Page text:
India’s Digital Infrastructure Centred Around Public Interest: Meta Executive Nick Clegg

by Pelican Press
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India’s Digital Infrastructure Centred Around Public Interest: Meta Executive Nick Clegg

India’s digital public infrastructure plays on key aspects of scale and technology being centered around public interest, and is a “marvelous model” for what others can do as citizenship becomes a digitalised phenomenon globally, Nick Clegg, President of Global Affairs of Meta, said on Wednesday.

Clegg spoke of how Meta and its apps like WhatsApp have leveraged various layers of India’s digital public utilities including health (during COVID vaccination certificate downloads) and payments, and added, “We are at the moment working with commerce layer ONDC to see what more we can do and to make sure card payments and merchant payments are facilitated”.

He said that when it comes to DPI (digital public infrastructure) construct, it is India’s scale and public interest philosophy of country “that has been so novel”, he said.

“…I think what is so clever about the construction of DPI is tech itself…it is the scale and this very important philosophy highlighted of not having government run it but making sure it has an open, interoperable layer. I very much like the way you have explained it is driven by public interest than the interest of the state,” he said.

Big private sector players like Meta have been able to work with the ethos of DPI and focus and objectives.

Clegg was speaking at an event, ‘Digital Transformation, an India story’, where he shared the dais with India’s G20 Sherpa Amitabh Kant.

“I agree it is a marvelous model for what others can do as citizenship becomes a digitalised phenomenon around the world,” Clegg said.

Speaking at the event, Kant said the technology will enable huge pole vaulting for societies, as it goes open source.

“And that is important for large tech companies to do…to go open source,” he said.

AI (Artificial Intelligence) will be hugely transformational for education, health, and nutrition, and for solving many challenges of emerging markets.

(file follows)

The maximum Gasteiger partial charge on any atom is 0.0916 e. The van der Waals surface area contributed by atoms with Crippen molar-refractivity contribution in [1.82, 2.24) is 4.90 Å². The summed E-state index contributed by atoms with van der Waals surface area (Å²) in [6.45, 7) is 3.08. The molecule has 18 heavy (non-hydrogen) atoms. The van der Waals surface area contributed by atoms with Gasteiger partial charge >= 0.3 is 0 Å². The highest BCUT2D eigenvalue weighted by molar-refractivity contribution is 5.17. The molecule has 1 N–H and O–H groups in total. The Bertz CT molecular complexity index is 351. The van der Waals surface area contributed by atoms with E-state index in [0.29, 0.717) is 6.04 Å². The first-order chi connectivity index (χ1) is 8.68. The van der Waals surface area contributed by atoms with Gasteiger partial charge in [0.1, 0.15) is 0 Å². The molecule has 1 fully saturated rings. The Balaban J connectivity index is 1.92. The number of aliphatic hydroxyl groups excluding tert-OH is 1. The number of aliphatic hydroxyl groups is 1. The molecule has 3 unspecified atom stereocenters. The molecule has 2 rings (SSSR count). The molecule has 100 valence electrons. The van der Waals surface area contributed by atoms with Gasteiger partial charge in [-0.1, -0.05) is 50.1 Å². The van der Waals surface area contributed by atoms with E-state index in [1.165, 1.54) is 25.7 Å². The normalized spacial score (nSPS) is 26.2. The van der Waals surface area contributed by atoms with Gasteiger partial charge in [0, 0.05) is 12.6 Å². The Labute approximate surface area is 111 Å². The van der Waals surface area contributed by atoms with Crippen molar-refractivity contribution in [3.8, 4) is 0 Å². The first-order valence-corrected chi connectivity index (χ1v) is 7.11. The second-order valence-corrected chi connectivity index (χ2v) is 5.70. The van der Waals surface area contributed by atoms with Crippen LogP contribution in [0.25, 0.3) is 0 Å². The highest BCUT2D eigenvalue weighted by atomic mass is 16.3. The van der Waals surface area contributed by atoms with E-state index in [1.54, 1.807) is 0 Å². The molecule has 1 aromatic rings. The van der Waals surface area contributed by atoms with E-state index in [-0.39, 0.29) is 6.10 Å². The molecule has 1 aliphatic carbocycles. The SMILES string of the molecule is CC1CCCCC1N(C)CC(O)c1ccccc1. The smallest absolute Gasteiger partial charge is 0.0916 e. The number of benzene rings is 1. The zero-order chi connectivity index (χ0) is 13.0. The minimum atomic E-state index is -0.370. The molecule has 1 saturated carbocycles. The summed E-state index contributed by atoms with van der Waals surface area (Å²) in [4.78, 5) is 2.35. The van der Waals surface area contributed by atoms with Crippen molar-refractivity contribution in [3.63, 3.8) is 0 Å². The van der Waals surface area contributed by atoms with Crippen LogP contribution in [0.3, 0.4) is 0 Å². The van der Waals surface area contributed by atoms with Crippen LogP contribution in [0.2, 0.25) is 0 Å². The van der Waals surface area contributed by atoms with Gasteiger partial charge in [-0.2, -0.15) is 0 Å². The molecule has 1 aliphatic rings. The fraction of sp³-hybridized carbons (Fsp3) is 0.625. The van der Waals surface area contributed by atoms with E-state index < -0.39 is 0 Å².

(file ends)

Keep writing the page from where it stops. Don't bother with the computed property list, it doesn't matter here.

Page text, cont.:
Describing AI as a “key driver of change”, Kant cautioned against regulating it too much.

“Regulators are always far, far behind in innovation, so don’t try and start regulating too much like Europe is doing now, it has already got in AI Act,” Kant observed.

Europe has lagged behind the US in innovation, given its overemphasis on regulation.

“While America has done a lot of innovation in last few decades, Europe has not seen much of innovation because it has brought in too much of regulation,” he said.

Kant asserted that technology should be allowed to grow and provide benefits to citizens.

On concerns that AI may have adverse effects and risks, Kant said, “Yes it can have an adverse impact and then…instead of regulating, we should clearly define user cases and say these are user cases where we will lay down regulatory norms,” Kant said.

But regulation must always be pro-innovation, Kant said, emphasising that “without a pro-innovation perspective regulation will kill AI”.

It is in the interest of developing and emerging markets that AI is able to use large data sets to make a difference in the lives of citizens.

“The leaders of G20 will have to discuss what is the road that they want to take further on this,” he said. 

Will the Nothing Phone 2 serve as the successor to the Phone 1, or will the two co-exist? We discuss the company’s recently launched handset and more on the latest episode of Orbital, the Gadgets 360 podcast. Orbital is available on Spotify, Gaana, JioSaavn, Google Podcasts, Apple Podcasts, Amazon Music and wherever you get your podcasts.
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